Motivating amateur athletes using Self Determination Theory (SDT) Part 2: adopting an autonomy supportive climate.   

The ideal scenario whereby athletes have fully bought into S&C practice and mentally primed to perform is inevitably formed by instilling culture from the principles of SDT which is characterized by Deci and Ryan (1985) as an ‘autonomy supportive’ climate.  This is supported by Pope and Wilson (2012), who reported that coaching styles that empathized and supported their Rugby player’s decisions lead to observations of greater effort exerted during training. Self Determination Theory (SDT) focuses on social factors (e.g. coaching style) that shape the numerous forms of motivation through impressions of psychological needs such as self-determination (autonomy), competence (perceived levels of ability) and relatedness (tribalism) (Vansteenkiste, Ryan, & Deci, 2008). The challenge for the S&C coach will be to implement such a climate whereby adaptive forms of motivation can be nurtured and developed to appease psychological needs (Pagaduan, Kritz, Wilson, & Zealand, 2007). A review of autonomy supportive behaviors has […]

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Motivating amateur athletes using Self Determination Theory (SDT) Part 1: What is SDT?

The strength and conditioning (S&C) coach is pivotal to the development of physical prowess in sport hence central to enabling adaptative forms of motivation to optimize sports performance (Gilbert & Baldis, 2014). As such, the coach needs a comprehensive understanding of motivation to construct a training environment that is sensitive to the elemental motives of athletes (Mallett & Hanrahan, 2004). Motivation can be defined as the direction, level of effort and persistence (Blau, 1993). However, amateur athletes are motivated to train for their sport with different levels of intensity and perseverance (Hollembeak & Amorose, 2005). The challenge for the S&C coach is to create an optimal motivational climate for those that differ in motivational orientation towards their sport and S&C in a broader aim to improve relative performance (Mageau & Vallerand, 2003).  Despite that there may be abounding reasons to appropriately engage amateur athletes, it could possibly originate from the […]

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WHY LESS IS MORE

It is all about achieving your goals when it comes to the bootcamp. Whether that is to burn fat, gain lean muscle, train for your sport or just break through that plateau in the gym, they all carry equal importance. Through dedication and hard work, the secret to success ultimately comes down to the individual and their ability to master two key concepts in a training environment: focus and Intensity. It is no secret that our ability to focus dictates our level of quality not just in fitness, but in life. How much time do we waste? How many of us focus more closer to a deadline thus producing more work? It is well known that our innate ‘fight or flight’ instinct primes the body for exercise (and concentration) with increasing adrenalin levels. A shorter, quality and intense workout of just 20 minutes taps into this enabling one to give it their […]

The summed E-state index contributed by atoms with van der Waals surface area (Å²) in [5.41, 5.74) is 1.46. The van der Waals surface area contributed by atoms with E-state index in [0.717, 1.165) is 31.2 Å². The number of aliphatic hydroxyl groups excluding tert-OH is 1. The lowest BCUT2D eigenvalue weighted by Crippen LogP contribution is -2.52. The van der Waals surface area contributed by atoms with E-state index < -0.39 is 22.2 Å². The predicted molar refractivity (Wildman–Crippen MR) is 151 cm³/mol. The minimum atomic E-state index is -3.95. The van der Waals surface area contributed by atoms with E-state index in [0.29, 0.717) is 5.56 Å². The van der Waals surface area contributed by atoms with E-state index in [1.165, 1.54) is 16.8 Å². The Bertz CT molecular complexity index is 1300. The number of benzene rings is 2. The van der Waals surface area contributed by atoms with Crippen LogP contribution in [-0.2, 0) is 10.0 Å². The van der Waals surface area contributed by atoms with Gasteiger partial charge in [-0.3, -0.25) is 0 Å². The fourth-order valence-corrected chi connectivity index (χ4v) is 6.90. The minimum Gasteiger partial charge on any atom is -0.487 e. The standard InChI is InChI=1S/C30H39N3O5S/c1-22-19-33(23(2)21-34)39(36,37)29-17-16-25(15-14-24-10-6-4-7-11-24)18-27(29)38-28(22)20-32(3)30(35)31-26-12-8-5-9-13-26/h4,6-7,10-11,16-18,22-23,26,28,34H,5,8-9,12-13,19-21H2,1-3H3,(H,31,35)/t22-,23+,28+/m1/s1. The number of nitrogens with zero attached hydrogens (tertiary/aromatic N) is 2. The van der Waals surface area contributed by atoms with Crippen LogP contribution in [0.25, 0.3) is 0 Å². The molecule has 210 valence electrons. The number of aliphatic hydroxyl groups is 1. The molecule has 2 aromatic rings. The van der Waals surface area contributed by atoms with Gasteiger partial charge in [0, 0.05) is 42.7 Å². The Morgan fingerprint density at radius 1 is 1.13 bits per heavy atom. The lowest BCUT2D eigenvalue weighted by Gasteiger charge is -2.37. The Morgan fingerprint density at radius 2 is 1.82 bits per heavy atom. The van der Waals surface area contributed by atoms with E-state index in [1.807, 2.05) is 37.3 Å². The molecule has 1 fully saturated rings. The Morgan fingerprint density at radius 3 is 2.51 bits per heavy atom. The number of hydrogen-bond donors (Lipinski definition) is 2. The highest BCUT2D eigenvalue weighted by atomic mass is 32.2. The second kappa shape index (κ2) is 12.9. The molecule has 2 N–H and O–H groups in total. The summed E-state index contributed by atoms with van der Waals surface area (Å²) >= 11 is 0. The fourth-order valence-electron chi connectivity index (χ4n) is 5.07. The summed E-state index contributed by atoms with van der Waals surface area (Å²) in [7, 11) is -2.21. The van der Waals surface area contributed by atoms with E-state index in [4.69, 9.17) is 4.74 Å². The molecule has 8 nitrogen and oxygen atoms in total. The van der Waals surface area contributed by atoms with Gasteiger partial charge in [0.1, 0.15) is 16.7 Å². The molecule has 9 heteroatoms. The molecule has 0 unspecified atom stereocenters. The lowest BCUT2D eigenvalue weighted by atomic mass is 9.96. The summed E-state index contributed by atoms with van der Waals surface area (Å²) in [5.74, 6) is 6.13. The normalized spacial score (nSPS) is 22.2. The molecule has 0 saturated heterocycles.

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Protein Stripped Bare.

It is a well known fact among athletes, fitness enthusiasts and those in the sporting world that eating well is as important as training right if they’re to achieve their goals and ambitions. There are some exercise scientists that would go so far to say that nutrition would account for 80% a successful training program to achieve optimum performance and health benefits. You cannot out train a bad diet! As far as the macro nutrients go (protein, carbohydrates and fats), protein is crucial. While all three are obviously essential, ask anyone following a diet for training (or aesthetics) if they take low levels of protein to look good, most would say no. As readers will remember about how HIIT increases lean muscle which also improves insulin sensitivity, protein intake is an important factor to this. This first part on Protein Stripped Bare will aim to draw upon important points based […]

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High Intensity Interval Training

  The picture illustrates the training outcomes of two athletes at the extreme ends of their sports; a marathon runner (slow steady state cardio) and a 100m sprinter (high intensity interval training). Although there is a clear difference in age, body types and genetics, the difference is revealing. This blog will state why high intense interval training is a far quicker and more effective way of burning fat compared to steady state cardio transforming you to a whole new fitness level in half the time. High Intensity Interval Training (HIIT).  High Intensity Interval Training involves integrating very intense spells of exercise with low intensity exercise.  What is Slow Steady State? Steady state cardio involves running, cycling or any form of cardio related exercise for an extended period of time at a more or less consistent pace. Steady State Cardio Vs High Intensity Interval Training (HIIT) Steady state cardio is popular amongst the […]

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